Working With Azure Databricks
Monitoring and Optimization
The course is part of these learning paths
Azure Data Lake Storage Gen2 (ADLS) is a cloud-based repository for both structured and unstructured data. For example, you could use it to store everything from documents to images to social media streams.
Data Lake Storage Gen2 is built on top of Blob Storage. This gives you the best of both worlds. Blob Storage provides great features like high availability and lifecycle management at a very low cost. Data Lake Storage provides additional features, including hierarchical storage, fine-grained security, and compatibility with Hadoop.
The most effective way to do big data processing on Azure is to store your data in ADLS and then process it using Spark (which is essentially a faster version of Hadoop) on Azure Databricks.
In this course, you will follow hands-on examples to import data into ADLS and then securely access it and analyze it using Azure Databricks. You will also learn how to monitor and optimize your Data Lake Storage.
- Get data into Azure Data Lake Storage (ADLS)
- Use six layers of security to protect data in ADLS
- Use Azure Databricks to process data in ADLS
- Monitor and optimize the performance of your data lakes
- Anyone interested in Azure’s big data analytics services
- Experience with Azure Databricks
- Microsoft Azure account recommended (sign up for free trial at https://azure.microsoft.com/free if you don’t have an account)
The GitHub repository for this course is at https://github.com/cloudacademy/azure-data-lake-gen2.
Before you can do something useful with a filesystem, you need to get data into it. There are many different ways to do that. At the moment, there’s no way to upload data from your desktop using the portal, although this will hopefully change soon. Instead, you have to install software on your desktop. Your options include AzCopy, Azure Storage Explorer, PowerShell, or the Azure CLI.
I’m going to do something a little bit different. I’m going to use AzCopy from Cloud Shell instead of from my desktop. If you’re not familiar with it, Cloud Shell is a really handy tool. It’s a very small virtual machine that you can use to run commands.
Before you can use AzCopy, though, you need to give yourself the Storage Blob Data Contributor role or AzCopy won’t work. So go back to your filesystem in the portal. You can go directly to the storage account by typing its name in the search bar. You may not even need to type the name because it will probably be in your list of recently accessed resources.
Click Containers, then click on our datalake filesystem. Now select Access control and go to the Role assignments tab. Then click Add and select Add role assignment. Now open the Role dropdown and select Storage Blob Data Contributor. Then type your name to find your user account. Select it and click Save.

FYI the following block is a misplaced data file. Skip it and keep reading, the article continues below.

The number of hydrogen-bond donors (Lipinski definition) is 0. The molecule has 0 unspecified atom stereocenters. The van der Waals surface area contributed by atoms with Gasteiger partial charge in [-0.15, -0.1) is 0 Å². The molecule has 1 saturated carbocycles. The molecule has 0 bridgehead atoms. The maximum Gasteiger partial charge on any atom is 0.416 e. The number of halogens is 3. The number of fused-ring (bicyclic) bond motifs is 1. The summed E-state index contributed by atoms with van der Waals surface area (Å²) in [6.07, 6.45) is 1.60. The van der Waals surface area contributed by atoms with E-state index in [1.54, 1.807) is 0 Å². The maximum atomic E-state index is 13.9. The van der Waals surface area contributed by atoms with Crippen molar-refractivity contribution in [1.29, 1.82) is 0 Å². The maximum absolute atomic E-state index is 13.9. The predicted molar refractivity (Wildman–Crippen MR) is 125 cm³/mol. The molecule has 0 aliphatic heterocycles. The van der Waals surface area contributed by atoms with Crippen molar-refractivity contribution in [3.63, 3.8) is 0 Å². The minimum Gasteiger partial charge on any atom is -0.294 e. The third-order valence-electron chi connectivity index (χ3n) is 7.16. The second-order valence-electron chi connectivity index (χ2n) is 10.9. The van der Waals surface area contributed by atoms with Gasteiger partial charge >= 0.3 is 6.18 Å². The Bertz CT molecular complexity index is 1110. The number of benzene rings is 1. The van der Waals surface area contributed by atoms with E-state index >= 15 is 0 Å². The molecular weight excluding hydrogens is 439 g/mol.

Now we can go into Cloud Shell to run AzCopy. To start it, click on the Cloud Shell icon next to the search bar.
The first time you run Cloud Shell, it will ask for your permission to create a storage account that the Cloud Shell VM will use. This isn’t the first time I’ve used Cloud Shell, which is why I didn’t get that dialog box. If you do get the dialog box, then click the option to create a storage account.
Cloud Shell supports both PowerShell and the Bash shell. You can switch between them using this menu. To use AzCopy, select the Bash option. I’ll maximize this window so it’s easier to see everything.
First, let’s get a file to upload. You can get one from the GitHub repository for this course with this wget command
Then, we need to authenticate azcopy with the azcopy login command. It’ll come back with a URL and a code to enter to verify your device. Copy the code, then click on the URL. Then paste the code and select your account.
Now we can finally run this command to copy the file to the datalake filesystem. You’ll need to put the name of your own storage account here.
It looks like it worked, but one way to check is to go back to the portal and go to Storage Explorer. Then go into Filesystems and click on datalake. There’s the file.
And that’s it for ingesting data.
About the Author
Guy launched his first training website in 1995 and he's been helping people learn IT technologies ever since. He has been a sysadmin, instructor, sales engineer, IT manager, and entrepreneur. In his most recent venture, he founded and led a cloud-based training infrastructure company that provided virtual labs for some of the largest software vendors in the world. Guy’s passion is making complex technology easy to understand. His activities outside of work have included riding an elephant and skydiving (although not at the same time).